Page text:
The number of people killed or sickened by lung injuries linked to vaping increased again in the past week, with public-health officials still unable to clearly identify the root cause of a nationwide outbreak.
The U.S. Centers for Disease Control and Prevention said they had identified 1,479 cases of the vaping-related ailment as of Oct. 15, up from 1,299 a week earlier, and that 33 people had died, an increase from 26 in the previous report. The ages of the deceased range from 17 to 75 years old.
The scale of epidemic — it has appeared in every U.S. state but Alaska — and the speed with which it has spread has shocked regulators and doctors and ignited a national debate about the safety of electronic cigarettes.
Regulators have signaled in recent weeks that the outbreak is rooted in use of black-market vaping products containing THC, the psychoactive ingredient in marijuana. But they haven’t definitively connected the sickness to any one product or behavior. A small percentage of cases have been linked to nicotine-only products.
The uncertainty makes it difficult for federal regulators to swiftly remove a product from the market, as they frequently do when food or medicine makes Americans sick. For example, when salad greens are contaminated with bacteria, or a drug is tampered with, investigators can often determine the source of the problem and get tainted products out of stores.
There are hundreds of devices and ingredients at play in the vaping market and not all are legal, making identifying the source of the outbreak much more difficult. And the disease itself — a diagnosis of exclusion — is harder to trace, as it can’t be precisely mapped with DNA sequencing tests like bacterial outbreaks can.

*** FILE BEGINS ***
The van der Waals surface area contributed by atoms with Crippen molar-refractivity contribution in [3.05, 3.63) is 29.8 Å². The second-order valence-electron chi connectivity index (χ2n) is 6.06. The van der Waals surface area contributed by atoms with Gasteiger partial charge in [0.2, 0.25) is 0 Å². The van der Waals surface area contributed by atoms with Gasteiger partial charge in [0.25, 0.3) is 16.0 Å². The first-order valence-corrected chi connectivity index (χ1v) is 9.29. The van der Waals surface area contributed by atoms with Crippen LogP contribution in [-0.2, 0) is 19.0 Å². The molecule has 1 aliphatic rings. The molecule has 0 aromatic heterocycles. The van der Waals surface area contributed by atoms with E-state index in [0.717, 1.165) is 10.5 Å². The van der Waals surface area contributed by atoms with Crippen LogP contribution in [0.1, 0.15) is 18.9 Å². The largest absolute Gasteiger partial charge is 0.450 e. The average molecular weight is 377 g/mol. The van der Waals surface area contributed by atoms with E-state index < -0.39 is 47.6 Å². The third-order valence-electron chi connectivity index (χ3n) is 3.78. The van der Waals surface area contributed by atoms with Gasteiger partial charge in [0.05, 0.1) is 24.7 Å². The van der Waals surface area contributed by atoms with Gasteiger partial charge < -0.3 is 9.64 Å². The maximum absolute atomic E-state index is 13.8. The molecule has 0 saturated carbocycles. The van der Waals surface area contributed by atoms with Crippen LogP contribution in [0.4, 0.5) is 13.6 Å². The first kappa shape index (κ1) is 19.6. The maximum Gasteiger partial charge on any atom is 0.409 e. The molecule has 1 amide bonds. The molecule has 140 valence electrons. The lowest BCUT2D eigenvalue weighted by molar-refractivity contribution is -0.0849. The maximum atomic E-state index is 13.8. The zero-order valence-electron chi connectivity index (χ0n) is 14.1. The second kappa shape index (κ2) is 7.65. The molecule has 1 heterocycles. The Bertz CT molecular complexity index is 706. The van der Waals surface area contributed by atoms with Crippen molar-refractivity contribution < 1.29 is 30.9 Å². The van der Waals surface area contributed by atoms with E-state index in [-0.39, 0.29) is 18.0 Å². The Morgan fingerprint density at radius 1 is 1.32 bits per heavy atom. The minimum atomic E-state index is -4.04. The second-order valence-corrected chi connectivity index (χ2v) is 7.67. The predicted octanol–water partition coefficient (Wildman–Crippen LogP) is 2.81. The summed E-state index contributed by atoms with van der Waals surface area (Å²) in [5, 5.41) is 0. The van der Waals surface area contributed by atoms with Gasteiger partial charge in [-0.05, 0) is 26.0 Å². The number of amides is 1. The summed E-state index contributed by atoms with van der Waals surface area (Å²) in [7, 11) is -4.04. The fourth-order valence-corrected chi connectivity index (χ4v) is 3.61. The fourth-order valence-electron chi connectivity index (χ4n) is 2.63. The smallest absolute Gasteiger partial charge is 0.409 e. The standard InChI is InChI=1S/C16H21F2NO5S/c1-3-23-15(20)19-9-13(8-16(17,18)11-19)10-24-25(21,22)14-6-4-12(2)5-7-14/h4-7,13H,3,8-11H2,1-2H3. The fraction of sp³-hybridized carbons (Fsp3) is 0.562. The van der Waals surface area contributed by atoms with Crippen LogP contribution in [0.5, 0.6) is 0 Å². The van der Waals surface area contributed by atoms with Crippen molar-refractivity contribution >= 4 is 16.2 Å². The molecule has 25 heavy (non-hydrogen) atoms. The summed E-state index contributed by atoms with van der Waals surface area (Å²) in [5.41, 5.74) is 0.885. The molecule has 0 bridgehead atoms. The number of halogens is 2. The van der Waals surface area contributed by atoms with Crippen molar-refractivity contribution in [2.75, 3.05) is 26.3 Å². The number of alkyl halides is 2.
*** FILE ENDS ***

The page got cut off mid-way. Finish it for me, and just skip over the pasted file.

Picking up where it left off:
“The more a product has multiple ingredients, the more a product is altered, that makes it very hard to pull the pieces together and link it to particular thing,” said William Marler, a plaintiffs’ lawyer who specializes in food-borne outbreaks. “Short of saying you are going to ban vaping, you don’t really know what ingredient to go after.”
Federal regulators are generally loathe to single out a product for triggering health problems until they are highly confident it is the right one, he said.
Compounding the uncertainty, it’s unclear how longstanding the lung disease is and whether it has been mistaken for other conditions in the past. At least 15 incidents of lung injuries linked to vaping occurred prior to this year’s epidemic, a review by Bloomberg News found.
On Thursday, Juul Labs Inc. said it would stop sales of most flavors in the U.S., with the exception of mint, menthol and tobacco flavors. The company’s Juul e-cigarette hasn’t been linked to the outbreak of injuries, but has been criticized for propelling an explosion of youth vaping.
If the lung cases follow the pattern of food-illness outbreaks, it’s likely there were other vaping-related injuries in the past year or two that went unidentified because they were isolated, Marler said.
The suspected widespread use of black-market liquids in vaping devices that are legal but lightly regulated has made the job of deciding what action to take harder. While law enforcement has broken up illegal vaping-liquid operations in recent months, an obscure and diffuse market for such products makes harmful ingredients harder to track.
Many states have proposed strict curbs on vaping, especially on the flavored e-liquids that have appealed to young users. Seventy-nine percent of those sickened in the current outbreak are under 35. However, many of the regulations have been held up by legal challenges.
Michael Bloomberg, the founder and majority owner of Bloomberg LP, funds anti-vaping advocacy initiatives.
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